Leaving plenty of room for interpretation and second-guessing, Agriculture Secretary Sonny Perdue has detailed a list of principles the Trump Administration favors for the 2018 farm bill.
“These principles will be used as a roadmap — they are our way of letting Congress know what we’ve heard from the hard-working men and women of American agriculture,” Perdue said in a news release. “While we understand it’s the legislature’s job to write the farm bill, USDA will be right there providing whatever counsel Congress may request or require.”
Perdue’s list drew widespread praise from the farm community, though one critic said the administration’s list of principles could split the agriculture and anti-hunger communities during the farm bill process and don’t address the issue of support for local food initiatives.
The list includes:
- A farm safety net that helps farmers through times of stress without distorting markets or increasing shallow loss payments;
- A variety of crop insurance products;
- Strengthened accountability of export promotion programs;
- Making sure the Dietary Guidelines for Americans rely on the “most robust” body of scientific evidence;
- Supporting nutrition policies and programs that are “science based and data driven”;
- Protecting the integrity of the organic seal with oversight of domestic/foreign organic production; and
- Providing growth opportunities for specialty crop growers while reducing regulatory burdens.
American Farm Bureau Federation president Zippy Duvall said in a statement that the details from Perdue were positive.
“We are pleased the secretary and his team have highlighted not just the importance of risk management on the farm, but also rural development, research and development, trade, conservation and nutrition,” Duvall said.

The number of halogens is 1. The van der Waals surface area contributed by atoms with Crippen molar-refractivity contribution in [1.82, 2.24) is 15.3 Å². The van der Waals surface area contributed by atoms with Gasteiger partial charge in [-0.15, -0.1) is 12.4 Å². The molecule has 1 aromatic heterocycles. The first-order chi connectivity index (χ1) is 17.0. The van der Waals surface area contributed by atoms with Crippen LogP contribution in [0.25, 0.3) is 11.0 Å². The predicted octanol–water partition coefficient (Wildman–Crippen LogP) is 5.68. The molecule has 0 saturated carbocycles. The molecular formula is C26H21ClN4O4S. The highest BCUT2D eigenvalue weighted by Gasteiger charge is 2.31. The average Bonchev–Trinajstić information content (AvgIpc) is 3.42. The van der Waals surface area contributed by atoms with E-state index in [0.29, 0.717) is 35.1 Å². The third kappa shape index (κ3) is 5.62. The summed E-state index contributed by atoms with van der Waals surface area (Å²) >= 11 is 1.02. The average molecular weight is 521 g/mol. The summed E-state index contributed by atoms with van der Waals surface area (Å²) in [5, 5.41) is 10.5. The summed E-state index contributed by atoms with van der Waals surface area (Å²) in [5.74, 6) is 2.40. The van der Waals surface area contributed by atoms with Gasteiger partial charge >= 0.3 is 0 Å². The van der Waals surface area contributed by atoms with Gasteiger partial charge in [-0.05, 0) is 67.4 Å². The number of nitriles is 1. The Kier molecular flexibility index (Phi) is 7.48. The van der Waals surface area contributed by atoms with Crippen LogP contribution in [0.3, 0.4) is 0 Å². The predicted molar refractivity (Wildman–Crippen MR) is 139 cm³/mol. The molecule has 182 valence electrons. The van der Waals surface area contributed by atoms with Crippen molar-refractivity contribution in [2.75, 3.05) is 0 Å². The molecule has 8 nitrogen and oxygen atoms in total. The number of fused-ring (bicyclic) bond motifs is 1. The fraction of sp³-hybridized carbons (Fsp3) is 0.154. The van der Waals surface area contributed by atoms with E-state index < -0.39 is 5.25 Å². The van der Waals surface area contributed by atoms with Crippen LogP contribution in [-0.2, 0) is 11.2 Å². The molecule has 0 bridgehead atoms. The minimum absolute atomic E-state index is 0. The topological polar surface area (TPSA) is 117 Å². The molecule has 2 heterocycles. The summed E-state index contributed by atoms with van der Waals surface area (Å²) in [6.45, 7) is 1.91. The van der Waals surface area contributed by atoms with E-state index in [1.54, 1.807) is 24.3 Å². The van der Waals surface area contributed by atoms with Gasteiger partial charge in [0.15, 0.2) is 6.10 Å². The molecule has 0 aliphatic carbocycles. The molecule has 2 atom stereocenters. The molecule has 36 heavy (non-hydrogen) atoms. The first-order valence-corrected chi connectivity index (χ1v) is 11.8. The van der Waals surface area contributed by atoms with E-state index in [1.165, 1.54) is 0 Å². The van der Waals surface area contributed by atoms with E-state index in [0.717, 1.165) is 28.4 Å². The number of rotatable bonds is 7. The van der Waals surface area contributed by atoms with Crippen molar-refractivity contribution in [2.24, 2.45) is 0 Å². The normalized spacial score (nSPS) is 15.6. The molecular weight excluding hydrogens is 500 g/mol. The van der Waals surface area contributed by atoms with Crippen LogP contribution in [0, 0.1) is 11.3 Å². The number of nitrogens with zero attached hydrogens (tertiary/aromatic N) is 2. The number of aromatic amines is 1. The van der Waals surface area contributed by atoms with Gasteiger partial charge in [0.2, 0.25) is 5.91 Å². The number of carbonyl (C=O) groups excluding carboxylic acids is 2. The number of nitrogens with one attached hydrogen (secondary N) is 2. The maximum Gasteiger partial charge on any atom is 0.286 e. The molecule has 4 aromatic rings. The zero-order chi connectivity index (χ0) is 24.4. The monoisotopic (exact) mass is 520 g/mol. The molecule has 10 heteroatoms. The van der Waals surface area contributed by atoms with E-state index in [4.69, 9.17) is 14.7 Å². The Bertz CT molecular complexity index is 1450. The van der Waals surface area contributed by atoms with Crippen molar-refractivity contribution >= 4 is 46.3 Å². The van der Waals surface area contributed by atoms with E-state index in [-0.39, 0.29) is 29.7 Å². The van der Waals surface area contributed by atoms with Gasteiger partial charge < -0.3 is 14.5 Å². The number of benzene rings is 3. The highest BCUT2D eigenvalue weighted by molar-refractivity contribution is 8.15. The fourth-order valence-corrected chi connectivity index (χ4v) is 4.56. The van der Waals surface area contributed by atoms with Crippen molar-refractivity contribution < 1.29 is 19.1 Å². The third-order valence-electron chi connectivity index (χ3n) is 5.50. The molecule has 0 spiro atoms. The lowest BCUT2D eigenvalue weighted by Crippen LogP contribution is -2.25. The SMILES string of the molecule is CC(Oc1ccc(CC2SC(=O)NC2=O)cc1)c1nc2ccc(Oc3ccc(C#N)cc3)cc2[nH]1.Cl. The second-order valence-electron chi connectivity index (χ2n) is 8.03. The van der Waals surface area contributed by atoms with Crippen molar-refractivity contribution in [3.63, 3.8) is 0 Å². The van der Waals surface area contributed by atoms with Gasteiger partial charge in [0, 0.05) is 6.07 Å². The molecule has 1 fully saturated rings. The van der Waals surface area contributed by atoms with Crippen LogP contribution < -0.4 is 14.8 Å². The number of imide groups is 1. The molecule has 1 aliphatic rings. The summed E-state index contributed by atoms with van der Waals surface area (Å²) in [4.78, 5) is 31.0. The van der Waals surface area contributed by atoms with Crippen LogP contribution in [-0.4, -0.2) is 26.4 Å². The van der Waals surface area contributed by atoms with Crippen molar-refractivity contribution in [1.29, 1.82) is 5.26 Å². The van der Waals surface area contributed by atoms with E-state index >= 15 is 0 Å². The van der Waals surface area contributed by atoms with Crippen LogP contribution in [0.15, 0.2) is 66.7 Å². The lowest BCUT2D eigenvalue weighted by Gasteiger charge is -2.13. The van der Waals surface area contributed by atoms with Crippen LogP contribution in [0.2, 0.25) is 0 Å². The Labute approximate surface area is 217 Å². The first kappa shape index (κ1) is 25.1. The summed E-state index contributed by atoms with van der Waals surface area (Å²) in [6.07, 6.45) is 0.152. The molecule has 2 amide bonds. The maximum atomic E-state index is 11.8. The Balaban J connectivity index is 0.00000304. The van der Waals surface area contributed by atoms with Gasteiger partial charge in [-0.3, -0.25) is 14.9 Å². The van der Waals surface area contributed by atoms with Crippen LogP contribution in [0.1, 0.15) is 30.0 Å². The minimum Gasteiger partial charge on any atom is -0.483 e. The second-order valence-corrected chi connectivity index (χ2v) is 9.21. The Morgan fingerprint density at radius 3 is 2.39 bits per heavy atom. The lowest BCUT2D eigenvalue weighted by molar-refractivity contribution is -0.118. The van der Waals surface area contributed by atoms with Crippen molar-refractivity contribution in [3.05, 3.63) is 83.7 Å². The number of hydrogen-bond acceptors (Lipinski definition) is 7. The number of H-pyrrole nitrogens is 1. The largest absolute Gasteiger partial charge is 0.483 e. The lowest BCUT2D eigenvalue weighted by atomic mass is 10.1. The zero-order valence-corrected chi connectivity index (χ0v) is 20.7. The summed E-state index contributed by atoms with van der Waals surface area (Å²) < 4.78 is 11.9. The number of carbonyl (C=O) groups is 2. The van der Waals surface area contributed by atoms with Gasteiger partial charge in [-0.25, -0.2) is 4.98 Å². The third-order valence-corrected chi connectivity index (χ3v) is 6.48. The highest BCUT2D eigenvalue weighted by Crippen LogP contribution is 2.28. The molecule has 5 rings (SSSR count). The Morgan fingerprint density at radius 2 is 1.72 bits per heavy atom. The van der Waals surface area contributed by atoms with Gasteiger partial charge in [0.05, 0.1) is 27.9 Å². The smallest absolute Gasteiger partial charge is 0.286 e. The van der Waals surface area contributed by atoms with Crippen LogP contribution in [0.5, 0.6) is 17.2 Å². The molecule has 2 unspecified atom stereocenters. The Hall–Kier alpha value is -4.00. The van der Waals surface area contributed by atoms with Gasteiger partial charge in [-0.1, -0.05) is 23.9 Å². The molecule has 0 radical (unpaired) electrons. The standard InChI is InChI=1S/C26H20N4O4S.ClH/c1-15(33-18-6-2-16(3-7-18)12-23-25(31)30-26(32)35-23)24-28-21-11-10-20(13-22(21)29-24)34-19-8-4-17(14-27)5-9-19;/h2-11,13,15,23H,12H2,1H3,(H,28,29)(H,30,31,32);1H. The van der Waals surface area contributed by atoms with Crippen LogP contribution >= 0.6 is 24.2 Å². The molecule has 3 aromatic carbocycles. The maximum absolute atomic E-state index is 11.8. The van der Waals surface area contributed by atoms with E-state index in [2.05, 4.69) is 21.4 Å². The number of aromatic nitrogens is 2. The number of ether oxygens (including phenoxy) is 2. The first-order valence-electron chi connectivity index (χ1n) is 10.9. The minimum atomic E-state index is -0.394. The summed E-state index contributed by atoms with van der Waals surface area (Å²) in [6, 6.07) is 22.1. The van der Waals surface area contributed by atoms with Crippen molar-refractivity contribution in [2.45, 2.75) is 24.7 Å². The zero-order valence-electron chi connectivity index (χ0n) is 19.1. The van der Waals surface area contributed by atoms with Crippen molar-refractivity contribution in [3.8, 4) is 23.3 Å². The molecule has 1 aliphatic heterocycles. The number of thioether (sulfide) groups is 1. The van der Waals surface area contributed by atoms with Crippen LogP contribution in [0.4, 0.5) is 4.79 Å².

Greg Fogel, policy director for the National Sustainable Agriculture Coalition, said in a statement that the group backs many of the principles put forward by Perdue, including land access, organic label integrity and strengthening investment in agricultural research and working lands conservation.
On the other hand, Fogel said several themes were absent in Perdue’s list, citing:
- Advancing local and regional markets;
- Expanding opportunities for value-added agriculture; and
- Farm-based renewable energy.
“We are also concerned by the suggestion of potentially disastrous changes to nutrition assistance programs,” Fogel said in a statement.
He said USDA seems to imply a fundamental change in food security programs that could not only challenge the agency’s anti-hunger objectives, but could also seriously risk the timely passage of a new farm bill.
“If we want an on-time farm bill that serves the needs of American farmers and families, Congress must seek to unite, not divide, the agricultural and anti-hunger coalitions,” Fogel said.
Agriculture Secretary Perdue’s principles for the next farm bill are useful, said Dennis Nuxoll, vice president of government affairs for Western Growers.
“On the flip side, I’m very interested to see the reaction on the Hill, if any,” he said.
Former Agriculture Secretary Mike Johanns, who served under President George Bush from 2000 to 2007, gave Congress a very detailed plan for the farm bill in 2007, but lawmakers ignored some of his recommendations, Nuxxol recalled.
Hunt Shipman, a partner with Cornerstone Government Affairs, a Washington, D.C.-based public affairs firm that represents the Produce Marketing Association, said the 2018 farm bill process is in a holding pattern until the House Agriculture Committee receives budget information from the Congressional Budget Office. The delay in the appropriations process has slowed progress, he said.
Whenever the House and Senate do move on their versions of the farm bill, Nuxoll said the legislation typically passes out of committee and then is voted on by each body fairly quickly - perhaps within one to two months.